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Calliophis bivirgatus

Calliophis bivirgatus (*)

Cladus: Eukaryota
Supergroup: Opisthokonta
Regnum: Animalia
Subregnum: Eumetazoa
Cladus: Bilateria
Cladus: Nephrozoa
Cladus: Deuterostomia
Phylum: Chordata
Subphylum: Vertebrata
Infraphylum: Gnathostomata
Superclassis: Tetrapoda
Classis: Reptilia
Subclassis: Diapsida
Infraclassis: Lepidosauromorpha
Superordo: Lepidosauria
Ordo: Squamata
Subordo: Serpentes
Infraordo: Caenophidia
Superfamilia: Elapoidea
Familia: Elapidae
Genus: Calliophis
Species: C. bivirgatus

Calliophis bivirgatus, Maticora bivirgata, or the Blue Malaysian Coral Snake is a venomous elapid snake found in Indonesia, Cambodia, Malaysia, Singapore, and Thailand. It was first identified in print by Friedrich Boie in 1827.


It is a medium-sized coral snake with a slender body. Adults are usually 140 centimetres (5 ft) in length, though larger specimens have been captured. The color is indigo or deep blue with light blue or white stripes along each side of the body. The head, venter, and tail are usually bright red. It has a blunt snout with a pair of small eyes on the sides of the head.

The snake, especially its juveniles, is often confused with the Pink-headed Reed Snake (Calamaria schlegeli) as they share similar habitat and appearance. But the latter is much smaller (max. 50 cm) than fully grown Calliophis bivirgatus, and it may be dangerous to confuse these two species as the Reed Snake is a non-venomous snake whereas the Blue Malaysian coral snake has a potentially lethal venom.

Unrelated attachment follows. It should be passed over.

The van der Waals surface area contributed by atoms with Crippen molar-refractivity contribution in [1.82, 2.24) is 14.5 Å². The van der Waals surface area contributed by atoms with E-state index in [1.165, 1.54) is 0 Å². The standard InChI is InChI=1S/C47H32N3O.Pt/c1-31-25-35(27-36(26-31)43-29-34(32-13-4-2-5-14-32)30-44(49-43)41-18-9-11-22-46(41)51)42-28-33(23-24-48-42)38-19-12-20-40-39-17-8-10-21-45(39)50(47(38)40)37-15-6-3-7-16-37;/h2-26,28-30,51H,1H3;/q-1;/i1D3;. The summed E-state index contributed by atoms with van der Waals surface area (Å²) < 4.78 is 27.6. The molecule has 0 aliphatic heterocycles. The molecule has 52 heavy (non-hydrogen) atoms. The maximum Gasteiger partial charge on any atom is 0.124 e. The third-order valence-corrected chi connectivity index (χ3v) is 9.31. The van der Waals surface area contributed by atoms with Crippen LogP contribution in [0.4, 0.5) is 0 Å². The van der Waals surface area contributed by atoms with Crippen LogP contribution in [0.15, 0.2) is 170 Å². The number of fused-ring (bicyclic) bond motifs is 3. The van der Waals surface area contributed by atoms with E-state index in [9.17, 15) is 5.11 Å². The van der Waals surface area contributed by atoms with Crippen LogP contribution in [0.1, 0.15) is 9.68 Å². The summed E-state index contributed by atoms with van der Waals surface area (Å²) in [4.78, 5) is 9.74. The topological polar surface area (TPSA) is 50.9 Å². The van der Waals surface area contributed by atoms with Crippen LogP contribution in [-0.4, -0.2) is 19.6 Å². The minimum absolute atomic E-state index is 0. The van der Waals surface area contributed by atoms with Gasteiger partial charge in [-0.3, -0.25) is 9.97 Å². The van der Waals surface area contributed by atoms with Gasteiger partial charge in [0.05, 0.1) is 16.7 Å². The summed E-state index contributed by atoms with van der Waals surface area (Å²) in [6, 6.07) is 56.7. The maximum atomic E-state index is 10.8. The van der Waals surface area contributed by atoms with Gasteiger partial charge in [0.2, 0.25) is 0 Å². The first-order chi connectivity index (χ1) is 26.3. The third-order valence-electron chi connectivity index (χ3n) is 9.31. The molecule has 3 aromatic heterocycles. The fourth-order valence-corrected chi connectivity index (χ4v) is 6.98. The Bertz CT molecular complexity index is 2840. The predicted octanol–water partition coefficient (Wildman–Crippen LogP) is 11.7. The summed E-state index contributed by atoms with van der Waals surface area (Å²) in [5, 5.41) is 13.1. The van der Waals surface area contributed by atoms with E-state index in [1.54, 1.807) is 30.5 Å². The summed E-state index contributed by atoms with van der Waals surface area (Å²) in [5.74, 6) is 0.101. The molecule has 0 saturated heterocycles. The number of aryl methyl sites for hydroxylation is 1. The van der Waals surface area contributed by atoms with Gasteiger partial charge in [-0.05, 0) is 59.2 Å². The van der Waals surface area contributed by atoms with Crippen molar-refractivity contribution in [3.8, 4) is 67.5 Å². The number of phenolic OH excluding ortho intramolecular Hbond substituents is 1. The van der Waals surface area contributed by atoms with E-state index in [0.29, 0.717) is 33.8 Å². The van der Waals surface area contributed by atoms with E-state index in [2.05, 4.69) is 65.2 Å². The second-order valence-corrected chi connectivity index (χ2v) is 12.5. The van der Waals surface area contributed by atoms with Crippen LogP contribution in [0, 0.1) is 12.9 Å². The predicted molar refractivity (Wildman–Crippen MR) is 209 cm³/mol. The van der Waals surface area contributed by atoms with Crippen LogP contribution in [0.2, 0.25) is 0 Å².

Distribution and habitat

It is found in Malaysia, Thailand, and western Indonesia. It inhabits humid conditions, such as forest floor.


It is most active at night. Like the Banded Krait, it is a timid snake during daytime and tends to avoid confrontation. However, it becomes more alert after nightfall. People are usually bitten at night when they pass by or tread on the snake unaware.

Like the Coral Snake in the New World, it defends itself by displaying its brightly colored body. It also turns upside down to show its red belly to warn predators, hiding its head under coils of its own body and raising its tail to mimic a head to confuse predator.


It feeds almost exclusively on other snakes, including their own kind. They occasionally consume lizards, frogs and birds.


The venom is very potent and has caused deaths. Like other elapidae, its venom is primarily neurotoxic. The bite initially has few or even no symptoms. However, after several minutes, the victim may feel numbness near the wound and lip. Soon, the victim may feel difficulty in breathing. Death is a result of respiratory failure.

A chemical analysis of the venom by fractionation with a Sephadex column has identified five different fractions, S1-S5. Fraction S2 contains two phospholipases A2 — PLA2 I and PLA2 II; fraction S3 contains four cytotoxin homologues — maticotoxins A, C, D1 and D2; and fractions S4 and S5 contain a large amount (about 1 mg/specimen) of adenosine with smaller amounts of inosine and guanosine. The amino-terminal amino acid sequences of PLA2, I, PLA2 II and maticotoxin A suggest that Maticora bivirgata is closely related to Bungarinae, especially to genera Hemachatus and Naja.


* Calliophis bivirgatus BOIE, 1827, The Reptile Database
* http://www.afpmb.org/pubs/living_hazards/snakes.html#Calliophisbibroni
* Mark O'Shea, Tim Halliday, Reptiles and amphibians (ISBN 957-469-519-0)

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Source: Wikipedia, Wikispecies: All text is available under the terms of the GNU Free Documentation License